It may seem as if it would be difficult to defend or justify a blatant piracy operation like Sci-Hub. But it can be done, if you’re willing to overlook certain facts and advance certain tenuous moral arguments.
A new survey provides an updated view of how and why researchers are using scholarly collaboration networks. Charlie Rapple shares key findings.
Robert Harington takes the reader on a tour of copyright law, suggesting that its value is in supporting our ability to teach and do research, and publish high quality works.
What, if anything, should be done about the fact that the Open Access movement embraces not only a variety of definitions of the term “open access,” but also a diversity of visions as to what constitutes an acceptable future for access to scholarship?
Fifteen years after the term was coined, we still don’t have a single agreed-upon definition of Open Access (OA). What are the implications of this diversity of views within the OA movement, and how much does it really matter?
A new book reviews various instances of piracy in the media industry and proposes using Big Data analyses as a means to manage it.
A presentation to the 2016 ISMTE US Conference. Something of a “state of our industry” overview, or perhaps, everything I needed to know I learned from the other bloggers at The Scholarly Kitchen.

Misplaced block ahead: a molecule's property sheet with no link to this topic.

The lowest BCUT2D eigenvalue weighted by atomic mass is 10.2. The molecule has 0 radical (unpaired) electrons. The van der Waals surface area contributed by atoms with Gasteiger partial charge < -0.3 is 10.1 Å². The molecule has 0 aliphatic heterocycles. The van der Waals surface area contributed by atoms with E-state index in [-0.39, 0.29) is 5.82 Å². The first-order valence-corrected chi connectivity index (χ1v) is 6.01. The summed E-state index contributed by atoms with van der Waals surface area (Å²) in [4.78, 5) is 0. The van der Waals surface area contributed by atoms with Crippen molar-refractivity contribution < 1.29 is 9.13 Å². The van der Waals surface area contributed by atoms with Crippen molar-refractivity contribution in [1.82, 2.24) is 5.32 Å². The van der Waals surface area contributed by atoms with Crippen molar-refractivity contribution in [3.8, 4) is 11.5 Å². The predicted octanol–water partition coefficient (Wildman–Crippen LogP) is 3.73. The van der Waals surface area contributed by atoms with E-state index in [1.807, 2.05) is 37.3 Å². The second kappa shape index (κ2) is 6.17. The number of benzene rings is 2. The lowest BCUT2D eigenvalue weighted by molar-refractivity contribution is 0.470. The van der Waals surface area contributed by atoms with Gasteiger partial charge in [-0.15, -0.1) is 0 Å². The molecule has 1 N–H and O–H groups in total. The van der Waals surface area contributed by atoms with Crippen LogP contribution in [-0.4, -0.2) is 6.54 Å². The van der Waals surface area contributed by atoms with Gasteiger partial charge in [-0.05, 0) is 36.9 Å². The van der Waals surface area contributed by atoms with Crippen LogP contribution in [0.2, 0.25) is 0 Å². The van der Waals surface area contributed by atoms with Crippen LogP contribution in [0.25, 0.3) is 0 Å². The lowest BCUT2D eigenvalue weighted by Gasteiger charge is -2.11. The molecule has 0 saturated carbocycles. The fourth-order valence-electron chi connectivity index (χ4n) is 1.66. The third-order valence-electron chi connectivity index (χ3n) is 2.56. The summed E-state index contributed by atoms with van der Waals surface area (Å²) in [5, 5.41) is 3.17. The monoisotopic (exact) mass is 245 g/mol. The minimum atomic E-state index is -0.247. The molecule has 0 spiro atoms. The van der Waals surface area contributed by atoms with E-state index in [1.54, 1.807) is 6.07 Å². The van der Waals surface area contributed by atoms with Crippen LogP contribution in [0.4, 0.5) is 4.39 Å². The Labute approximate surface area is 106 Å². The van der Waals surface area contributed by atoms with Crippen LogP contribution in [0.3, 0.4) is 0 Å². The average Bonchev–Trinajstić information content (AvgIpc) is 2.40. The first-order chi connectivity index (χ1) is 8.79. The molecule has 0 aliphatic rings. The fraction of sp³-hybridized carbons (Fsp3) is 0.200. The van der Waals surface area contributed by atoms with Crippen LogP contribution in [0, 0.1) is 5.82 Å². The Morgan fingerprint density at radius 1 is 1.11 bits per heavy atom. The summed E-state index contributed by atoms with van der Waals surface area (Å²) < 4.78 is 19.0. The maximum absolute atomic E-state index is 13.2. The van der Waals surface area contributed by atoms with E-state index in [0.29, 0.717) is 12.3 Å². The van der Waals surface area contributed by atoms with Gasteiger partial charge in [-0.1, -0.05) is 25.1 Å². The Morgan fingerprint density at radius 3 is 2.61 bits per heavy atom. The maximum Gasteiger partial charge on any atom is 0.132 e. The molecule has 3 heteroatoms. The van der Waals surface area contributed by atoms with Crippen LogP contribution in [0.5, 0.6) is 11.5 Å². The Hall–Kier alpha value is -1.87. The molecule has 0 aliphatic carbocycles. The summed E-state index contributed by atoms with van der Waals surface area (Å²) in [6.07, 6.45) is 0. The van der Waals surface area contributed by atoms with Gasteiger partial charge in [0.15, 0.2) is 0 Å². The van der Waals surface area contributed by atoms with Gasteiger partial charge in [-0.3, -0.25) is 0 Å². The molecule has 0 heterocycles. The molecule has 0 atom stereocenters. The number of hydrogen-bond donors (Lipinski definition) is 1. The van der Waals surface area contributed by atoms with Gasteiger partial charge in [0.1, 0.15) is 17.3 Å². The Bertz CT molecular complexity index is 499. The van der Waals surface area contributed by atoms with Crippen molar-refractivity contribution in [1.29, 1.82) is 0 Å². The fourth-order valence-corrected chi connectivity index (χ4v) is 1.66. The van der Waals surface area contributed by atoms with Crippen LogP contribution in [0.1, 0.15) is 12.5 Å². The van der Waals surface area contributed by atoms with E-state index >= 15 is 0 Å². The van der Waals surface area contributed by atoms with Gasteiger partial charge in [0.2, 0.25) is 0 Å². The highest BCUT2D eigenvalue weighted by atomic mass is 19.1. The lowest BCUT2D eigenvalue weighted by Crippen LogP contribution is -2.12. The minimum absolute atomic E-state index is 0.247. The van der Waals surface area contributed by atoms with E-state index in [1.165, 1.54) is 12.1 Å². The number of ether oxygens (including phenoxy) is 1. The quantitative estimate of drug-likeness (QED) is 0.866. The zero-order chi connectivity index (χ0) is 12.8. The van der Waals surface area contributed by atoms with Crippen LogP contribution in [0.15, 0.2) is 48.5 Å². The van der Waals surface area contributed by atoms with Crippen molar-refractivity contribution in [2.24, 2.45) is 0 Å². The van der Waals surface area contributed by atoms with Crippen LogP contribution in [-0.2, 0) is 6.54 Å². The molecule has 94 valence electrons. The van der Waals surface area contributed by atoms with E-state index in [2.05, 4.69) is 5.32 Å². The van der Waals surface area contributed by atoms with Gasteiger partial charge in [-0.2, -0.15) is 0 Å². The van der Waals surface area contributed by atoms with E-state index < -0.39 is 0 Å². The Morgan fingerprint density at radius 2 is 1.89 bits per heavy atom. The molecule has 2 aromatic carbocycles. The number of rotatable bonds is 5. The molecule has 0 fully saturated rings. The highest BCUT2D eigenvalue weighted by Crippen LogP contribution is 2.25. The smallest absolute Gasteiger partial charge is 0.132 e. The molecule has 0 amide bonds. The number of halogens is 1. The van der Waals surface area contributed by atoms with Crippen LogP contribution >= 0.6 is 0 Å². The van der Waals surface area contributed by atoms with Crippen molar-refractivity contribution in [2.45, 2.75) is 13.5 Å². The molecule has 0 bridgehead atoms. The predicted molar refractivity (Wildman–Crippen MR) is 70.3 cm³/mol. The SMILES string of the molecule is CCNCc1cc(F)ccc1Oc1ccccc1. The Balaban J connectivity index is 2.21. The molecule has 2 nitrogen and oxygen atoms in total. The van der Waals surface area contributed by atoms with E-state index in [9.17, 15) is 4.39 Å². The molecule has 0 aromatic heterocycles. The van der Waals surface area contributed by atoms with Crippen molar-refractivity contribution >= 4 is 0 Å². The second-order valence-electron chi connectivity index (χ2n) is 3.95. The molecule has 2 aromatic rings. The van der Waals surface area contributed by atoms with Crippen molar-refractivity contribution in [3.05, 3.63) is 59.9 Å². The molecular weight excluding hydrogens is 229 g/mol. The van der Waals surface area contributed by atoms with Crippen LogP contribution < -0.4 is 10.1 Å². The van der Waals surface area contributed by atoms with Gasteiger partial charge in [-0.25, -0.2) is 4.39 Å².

A new “papers service” for social science content was recently launched and is capitalizing on concerns over the sale of a long time preprint server by a commercial publisher. While the timing might be right, the set up looks a little hasty.
Designed to act like humans, pirate robots avoid detection by keeping download requests low, cycling through journals, and jumping from publisher to publisher.
Expectations of free content are entrenched, but artists, authors, and publishers are all hurting because of it. The basic problem? It’s leading to a lack of trust in the future.
Jack Ochs from the American Chemical Society discusses the significant increase in cybersecurity threats to both publishers and libraries.
Why is it so frustrating and difficult to talk about scholarly-communication reform, and why do those conversations seem to involve virtually all members of the scholcomm ecosystem except for authors?
Exasperated over ineffectual attempts to shut down Sci-Hub, an illegal article sharing website, Elsevier has decided to purchase the service for an undisclosed sum.
What is the biggest misconception people have about scholarly publishing? That’s what we asked the Chefs this month. Now we’re asking you. What did we miss?
After many and long conversations among colleagues within and beyond the Scholarly Kitchen
about what researchers need to know about scholarly publishing, Alice Meadows and Karin Wulf compiled a list of what we think to be the most urgent issues.